Grand Rapids sets rules for recreational marijuana facilities
Six-month window allows city time to finalize application and establish fees for licenses.
Grand Rapids has met the state-imposed deadline for establishing recreational marijuana ordinances.
The Grand Rapids City Commission last week approved a licensing ordinance for recreational marijuana facilities. The ordinance establishes the framework for local licensing and regulation of marijuana establishments and facilities as authorized under the Medical Marihuana Facilities Licensing Act and Michigan Regulation and Taxation of Marijuana Act.
Third Ward Commissioner Nathaniel Moody said the city was required to have an ordinance in effect no later than Nov. 1 to avoid a default opt-in status while lacking reasonable regulations on marijuana uses.
The proposed licensing ordinance will act as a formal opt-in action on recreational marijuana by the city but specifies a license issuance date of April 20. This six-month window will allow time to create a license application, fee structure and application process; for staff to research potential land use impacts associated with recreational marijuana; to engage the public; and to amend the zoning ordinance to provide appropriate land use regulations for recreational marijuana uses.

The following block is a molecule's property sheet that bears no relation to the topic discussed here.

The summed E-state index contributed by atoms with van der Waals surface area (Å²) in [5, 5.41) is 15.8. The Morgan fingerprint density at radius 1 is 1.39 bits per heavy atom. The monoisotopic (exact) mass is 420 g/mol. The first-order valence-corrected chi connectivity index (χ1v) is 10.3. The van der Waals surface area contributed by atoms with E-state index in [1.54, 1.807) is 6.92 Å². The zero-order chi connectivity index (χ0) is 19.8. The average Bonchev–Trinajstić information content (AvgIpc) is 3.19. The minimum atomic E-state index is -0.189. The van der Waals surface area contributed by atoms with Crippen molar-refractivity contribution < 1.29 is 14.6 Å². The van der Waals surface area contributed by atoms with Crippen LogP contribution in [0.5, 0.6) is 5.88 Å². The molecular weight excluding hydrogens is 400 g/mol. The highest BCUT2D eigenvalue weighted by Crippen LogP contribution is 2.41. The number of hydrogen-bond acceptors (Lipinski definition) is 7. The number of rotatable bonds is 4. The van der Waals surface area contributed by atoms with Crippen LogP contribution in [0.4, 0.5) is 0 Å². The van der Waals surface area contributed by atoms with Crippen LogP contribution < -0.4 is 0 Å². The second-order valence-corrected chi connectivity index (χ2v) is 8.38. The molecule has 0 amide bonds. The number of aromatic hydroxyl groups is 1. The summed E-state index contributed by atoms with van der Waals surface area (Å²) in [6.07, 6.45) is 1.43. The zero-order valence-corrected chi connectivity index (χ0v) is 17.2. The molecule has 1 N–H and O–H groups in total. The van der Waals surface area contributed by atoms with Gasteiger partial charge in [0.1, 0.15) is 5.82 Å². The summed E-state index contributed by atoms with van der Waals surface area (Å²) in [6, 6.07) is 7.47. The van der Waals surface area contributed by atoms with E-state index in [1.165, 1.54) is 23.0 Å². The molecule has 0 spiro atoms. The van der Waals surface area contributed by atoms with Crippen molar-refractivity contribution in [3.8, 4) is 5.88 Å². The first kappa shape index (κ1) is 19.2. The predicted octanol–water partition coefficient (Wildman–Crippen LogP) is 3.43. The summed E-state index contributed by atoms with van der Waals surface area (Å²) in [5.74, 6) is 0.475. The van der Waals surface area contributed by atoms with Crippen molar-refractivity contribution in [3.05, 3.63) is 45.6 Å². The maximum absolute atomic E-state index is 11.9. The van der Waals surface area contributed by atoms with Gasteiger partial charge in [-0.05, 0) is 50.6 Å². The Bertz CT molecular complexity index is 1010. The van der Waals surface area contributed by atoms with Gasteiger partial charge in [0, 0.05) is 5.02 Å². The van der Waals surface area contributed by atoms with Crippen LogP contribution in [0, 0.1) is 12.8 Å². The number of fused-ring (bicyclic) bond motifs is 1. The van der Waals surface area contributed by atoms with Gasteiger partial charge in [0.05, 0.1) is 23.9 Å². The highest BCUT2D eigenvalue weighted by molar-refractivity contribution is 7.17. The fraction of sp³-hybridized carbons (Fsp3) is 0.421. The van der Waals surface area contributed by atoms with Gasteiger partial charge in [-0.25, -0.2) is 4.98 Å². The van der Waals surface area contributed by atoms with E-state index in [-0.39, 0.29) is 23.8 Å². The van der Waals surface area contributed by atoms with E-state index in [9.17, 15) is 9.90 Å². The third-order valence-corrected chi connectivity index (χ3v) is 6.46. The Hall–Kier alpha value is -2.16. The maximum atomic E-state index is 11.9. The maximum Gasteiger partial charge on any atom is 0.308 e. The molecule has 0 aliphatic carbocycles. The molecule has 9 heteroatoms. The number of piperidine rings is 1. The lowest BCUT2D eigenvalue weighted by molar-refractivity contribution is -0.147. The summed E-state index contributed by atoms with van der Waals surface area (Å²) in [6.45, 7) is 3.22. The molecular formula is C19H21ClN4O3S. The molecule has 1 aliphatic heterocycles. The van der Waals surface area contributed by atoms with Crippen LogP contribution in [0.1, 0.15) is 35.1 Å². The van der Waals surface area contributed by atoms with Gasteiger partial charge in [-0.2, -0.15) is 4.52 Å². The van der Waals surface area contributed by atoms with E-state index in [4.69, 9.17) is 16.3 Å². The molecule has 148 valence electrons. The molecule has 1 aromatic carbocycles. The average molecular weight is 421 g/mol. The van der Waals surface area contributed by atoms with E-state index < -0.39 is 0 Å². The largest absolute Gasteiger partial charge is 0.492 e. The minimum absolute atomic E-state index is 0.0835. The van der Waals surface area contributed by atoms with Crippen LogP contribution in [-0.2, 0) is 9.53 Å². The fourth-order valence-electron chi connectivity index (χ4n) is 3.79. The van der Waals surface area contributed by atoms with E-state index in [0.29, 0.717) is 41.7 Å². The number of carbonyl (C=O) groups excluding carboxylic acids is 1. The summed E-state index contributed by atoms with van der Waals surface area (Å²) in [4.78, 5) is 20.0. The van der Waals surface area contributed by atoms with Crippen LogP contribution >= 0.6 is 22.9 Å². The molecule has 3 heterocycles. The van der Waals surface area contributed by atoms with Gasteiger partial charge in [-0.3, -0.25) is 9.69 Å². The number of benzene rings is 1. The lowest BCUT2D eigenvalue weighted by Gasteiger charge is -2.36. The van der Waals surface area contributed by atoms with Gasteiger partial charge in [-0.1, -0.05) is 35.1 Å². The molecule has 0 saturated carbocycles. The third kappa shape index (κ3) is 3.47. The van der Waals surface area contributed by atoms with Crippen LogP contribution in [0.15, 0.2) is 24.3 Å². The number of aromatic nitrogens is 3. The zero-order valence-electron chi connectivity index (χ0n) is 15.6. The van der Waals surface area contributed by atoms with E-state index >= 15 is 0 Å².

Under the city’s existing medical marijuana zoning ordinance, adopted and amended in 2018, medical marijuana facilities currently are allowed within the city of Grand Rapids with the appropriate zoning approval and in line with buffer requirements.
Under the new recreational ordinance, all marijuana establishments are required to report basic energy usage data to the Grand Rapids 2030 District, which will help the city better understand the energy and water needs for the industry. Energy efficiency requirements are applicable only to marijuana uses that involve the growing of cannabis, meaning any classes of grower and micro businesses.
Medical marijuana facilities licensed under the MMFLA that already have special land use approval will be allowed to continue to operate medical marijuana-related operations under their existing SLU permit until the six-month period has expired, at which point, a license application will need to be submitted.